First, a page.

PRASHANT JHA, KATHMANDU: Despite formal and informal talks, a deal on power-sharing continued to elude Nepal’s two biggest political forces, the ruling Unified Communist Party of Nepal (Maoist) and principal opposition, Nepali Congress (NC). With the NC gearing up to launch a movement demanding Prime Minister Baburam Bhattarai’s resignation from Sunday, the political polarisation is set to deepen.
Both parties have reached an agreement to hold new polls for a second Constituent Assembly (CA) next year. But differences persist on the leadership of the election government.
On Friday morning, Maoist chairman Pushpa Kamal Dahal ‘Prachanda’ met NC president Sushil Koirala. Informed Maoist sources told The Hindu that Mr Prachanda made a three-part offer. If the NC joined the current government led by PM Bhattarai, they could pick the portfolios of their choice, including the home ministry; it could also appoint its nominee for a key constitutional position, either the Chief Election Commissioner (CEC) or the head of the Commission for Investigation of Abuse of Authority (CIAA); and Mr Koirala could chair a High-Level Political Mechanism.
Mr Koirala turned down the offer and instead reiterated the demand that NC be given leadership of the government. A senior NC leader, who did not wish to be identified, confirmed that such an offer was made, and said, “I don’t see a chance of us joining this government. The Maoists unilaterally announced CA elections. NC has taken a position, and it will be difficult to back-track now.”
Last week, key Maoist and NC negotiators who were involved in the drafting of the 12 point understanding between parliamentary parties and the then rebels in 2005 tried to revive the politics of consensus. On Thursday, Mr Prachanda, PM Bhattarai, NC general secretary Krishna Sitaula, former CA member Shekhar Koirala, and former NC MP Amresh Kumar Singh met at the PM’s residence.
The Maoists put forth out their reasons for claiming leadership. A senior party leader said, “We were the biggest force in the last CA. Constitutionally, the government was elected on the floor of the house and cannot be replaced. We have completed the peace process. And if moderates like us are humiliated, the extreme left forces will become stronger.”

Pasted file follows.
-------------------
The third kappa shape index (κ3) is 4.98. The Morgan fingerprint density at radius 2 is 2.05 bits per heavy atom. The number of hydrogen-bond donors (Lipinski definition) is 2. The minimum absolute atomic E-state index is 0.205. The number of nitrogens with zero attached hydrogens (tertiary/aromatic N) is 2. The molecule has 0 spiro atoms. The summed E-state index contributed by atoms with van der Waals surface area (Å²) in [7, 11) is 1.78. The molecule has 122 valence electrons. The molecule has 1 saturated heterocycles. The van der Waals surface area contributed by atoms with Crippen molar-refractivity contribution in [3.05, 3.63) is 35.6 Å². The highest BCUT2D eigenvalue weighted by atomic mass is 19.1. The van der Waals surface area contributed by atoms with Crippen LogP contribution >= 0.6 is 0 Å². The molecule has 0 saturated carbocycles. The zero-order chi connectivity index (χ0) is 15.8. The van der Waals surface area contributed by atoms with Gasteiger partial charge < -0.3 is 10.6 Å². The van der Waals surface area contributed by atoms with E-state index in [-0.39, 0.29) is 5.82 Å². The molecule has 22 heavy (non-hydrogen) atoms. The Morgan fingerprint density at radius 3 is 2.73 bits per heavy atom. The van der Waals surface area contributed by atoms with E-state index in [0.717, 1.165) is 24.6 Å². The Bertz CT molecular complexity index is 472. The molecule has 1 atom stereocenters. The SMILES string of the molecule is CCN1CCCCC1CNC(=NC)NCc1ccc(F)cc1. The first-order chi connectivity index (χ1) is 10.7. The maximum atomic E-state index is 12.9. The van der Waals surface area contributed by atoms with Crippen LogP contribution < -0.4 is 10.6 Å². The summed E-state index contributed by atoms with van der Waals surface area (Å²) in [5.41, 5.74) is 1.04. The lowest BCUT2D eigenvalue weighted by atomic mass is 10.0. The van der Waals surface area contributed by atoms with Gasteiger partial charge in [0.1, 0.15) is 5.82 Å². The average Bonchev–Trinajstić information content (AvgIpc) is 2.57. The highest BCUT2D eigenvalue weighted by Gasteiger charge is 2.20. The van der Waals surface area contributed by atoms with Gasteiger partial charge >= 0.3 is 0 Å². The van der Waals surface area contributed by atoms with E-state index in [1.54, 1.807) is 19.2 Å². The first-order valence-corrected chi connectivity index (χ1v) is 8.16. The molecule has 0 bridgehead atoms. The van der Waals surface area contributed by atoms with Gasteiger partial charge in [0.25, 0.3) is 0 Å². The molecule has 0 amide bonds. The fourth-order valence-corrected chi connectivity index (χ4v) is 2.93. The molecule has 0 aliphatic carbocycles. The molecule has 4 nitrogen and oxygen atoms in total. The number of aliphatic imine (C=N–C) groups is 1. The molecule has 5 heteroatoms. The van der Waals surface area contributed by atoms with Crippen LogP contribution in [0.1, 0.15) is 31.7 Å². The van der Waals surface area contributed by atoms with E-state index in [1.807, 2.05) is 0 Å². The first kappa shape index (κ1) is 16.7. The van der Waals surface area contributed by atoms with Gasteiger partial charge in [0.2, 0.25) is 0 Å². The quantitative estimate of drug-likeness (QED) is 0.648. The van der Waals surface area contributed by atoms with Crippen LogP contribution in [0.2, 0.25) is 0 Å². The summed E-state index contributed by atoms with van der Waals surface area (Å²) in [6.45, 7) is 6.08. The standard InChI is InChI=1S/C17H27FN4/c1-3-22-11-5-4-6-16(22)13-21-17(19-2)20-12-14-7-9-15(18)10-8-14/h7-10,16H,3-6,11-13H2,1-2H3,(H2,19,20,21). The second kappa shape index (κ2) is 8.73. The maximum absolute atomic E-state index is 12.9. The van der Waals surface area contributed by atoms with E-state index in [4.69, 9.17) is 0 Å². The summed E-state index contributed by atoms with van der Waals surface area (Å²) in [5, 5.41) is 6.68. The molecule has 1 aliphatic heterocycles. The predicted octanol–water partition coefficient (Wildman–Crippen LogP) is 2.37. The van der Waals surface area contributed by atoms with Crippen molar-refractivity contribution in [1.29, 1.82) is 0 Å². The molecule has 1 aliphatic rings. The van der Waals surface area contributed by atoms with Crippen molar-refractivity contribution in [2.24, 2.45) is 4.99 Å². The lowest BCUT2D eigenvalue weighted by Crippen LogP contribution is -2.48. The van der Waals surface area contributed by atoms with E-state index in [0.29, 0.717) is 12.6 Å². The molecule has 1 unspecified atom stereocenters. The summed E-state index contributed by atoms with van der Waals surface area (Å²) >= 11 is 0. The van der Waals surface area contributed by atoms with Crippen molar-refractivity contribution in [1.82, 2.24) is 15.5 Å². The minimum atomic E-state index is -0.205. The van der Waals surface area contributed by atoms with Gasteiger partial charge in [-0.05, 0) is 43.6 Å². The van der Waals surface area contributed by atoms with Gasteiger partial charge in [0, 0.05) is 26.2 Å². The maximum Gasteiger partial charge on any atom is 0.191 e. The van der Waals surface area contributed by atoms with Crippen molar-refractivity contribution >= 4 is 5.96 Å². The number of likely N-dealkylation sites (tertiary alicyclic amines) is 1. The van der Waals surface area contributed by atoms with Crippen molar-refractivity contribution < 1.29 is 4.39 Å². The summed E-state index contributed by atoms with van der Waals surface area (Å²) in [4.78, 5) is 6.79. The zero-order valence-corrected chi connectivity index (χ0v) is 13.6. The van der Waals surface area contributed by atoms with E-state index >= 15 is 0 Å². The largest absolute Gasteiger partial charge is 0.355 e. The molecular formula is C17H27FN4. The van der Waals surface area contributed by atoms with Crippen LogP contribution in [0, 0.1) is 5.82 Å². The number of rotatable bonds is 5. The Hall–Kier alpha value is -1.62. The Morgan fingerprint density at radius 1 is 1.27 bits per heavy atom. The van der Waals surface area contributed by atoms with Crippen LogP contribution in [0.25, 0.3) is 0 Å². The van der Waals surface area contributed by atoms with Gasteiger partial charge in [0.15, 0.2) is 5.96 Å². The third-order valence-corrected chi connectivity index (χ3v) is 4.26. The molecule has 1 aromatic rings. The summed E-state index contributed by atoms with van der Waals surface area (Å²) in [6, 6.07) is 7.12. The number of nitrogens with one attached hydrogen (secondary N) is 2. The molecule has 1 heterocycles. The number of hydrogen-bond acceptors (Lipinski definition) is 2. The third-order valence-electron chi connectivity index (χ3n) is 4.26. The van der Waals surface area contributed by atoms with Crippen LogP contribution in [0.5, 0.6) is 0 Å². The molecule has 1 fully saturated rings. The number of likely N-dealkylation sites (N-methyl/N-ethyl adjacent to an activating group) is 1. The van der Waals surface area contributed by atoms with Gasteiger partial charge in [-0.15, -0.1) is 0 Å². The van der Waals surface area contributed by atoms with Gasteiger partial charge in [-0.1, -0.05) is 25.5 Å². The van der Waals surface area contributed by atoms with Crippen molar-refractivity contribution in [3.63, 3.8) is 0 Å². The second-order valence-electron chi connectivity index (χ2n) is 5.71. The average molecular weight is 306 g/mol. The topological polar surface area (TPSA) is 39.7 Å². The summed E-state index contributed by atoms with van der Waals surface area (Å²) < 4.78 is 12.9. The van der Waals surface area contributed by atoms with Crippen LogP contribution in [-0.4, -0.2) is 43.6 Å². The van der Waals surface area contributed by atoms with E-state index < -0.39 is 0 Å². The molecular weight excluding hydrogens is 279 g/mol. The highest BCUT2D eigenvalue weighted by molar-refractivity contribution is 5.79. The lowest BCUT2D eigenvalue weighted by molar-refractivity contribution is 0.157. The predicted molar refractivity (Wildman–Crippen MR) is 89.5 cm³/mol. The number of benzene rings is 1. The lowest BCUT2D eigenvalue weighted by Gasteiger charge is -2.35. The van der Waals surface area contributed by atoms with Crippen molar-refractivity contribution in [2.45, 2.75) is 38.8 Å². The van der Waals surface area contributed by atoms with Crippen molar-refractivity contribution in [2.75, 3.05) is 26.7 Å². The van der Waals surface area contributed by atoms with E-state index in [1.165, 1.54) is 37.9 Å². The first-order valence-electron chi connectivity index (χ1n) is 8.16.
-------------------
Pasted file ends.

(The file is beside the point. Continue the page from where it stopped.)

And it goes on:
NC negotiators proposed Sushil Koirala as an alternative PM candidate, and spoke of the party’s ‘credible’ track record in holding ‘free and fair’ polls. The Maoists have refused to accept NC’s leadership unless it agrees on contentious constitutional issues.
President Ram Baran Yadav has encouraged these discussions. After reports of presidential ‘coup’ surfaced, he and PM Bhattarai had a series of meetings which both sides termed as ‘cordial’.
Dr Yadav has reiterated that he would act only according to the ‘advice of all parties’. In one of the meetings, according to a senior PMO source, the two talked ‘as individuals, not the president and PM’, and reflected on how to bring back the journey that began with the 12 point pact back to track. A presidential advisor said that Dr Yadav would have no problem if there was a political consensus on Baburam Bhattarai leading the unity government.
But this is not the case yet, with the opposition sticking to its stance. Some have floated the option of a ‘neutral PM’, with a political cabinet. Mr Prachanda has spoken of this publicly in the past, but PM Bhattarai is understood to believe that a person without a ‘political base’ would not be able to govern. This, he has told interlocutors, would only erode the legitimacy of the political class, and invite the active involvement of security forces in administration.
NC and UML have not yet officially supported the idea of a neutral PM, but an NC leader told The Hindu, “It is not the best option, but what is the alternative?” The names of senior civil society figure, Daman Nath Dhungana, and several former chief justices are doing the rounds as possible figures. But differences between parties on who would get key portfolios, particularly home, are expected to surface even if there is pact on the PM.
Resolving the deadlock has assumed added urgency since a broad deal on government, election system, filling in vacancies in the Election Commission, and clearing the legal and constitutional hurdles for polls are essential by mid-December in order to hold elections next spring.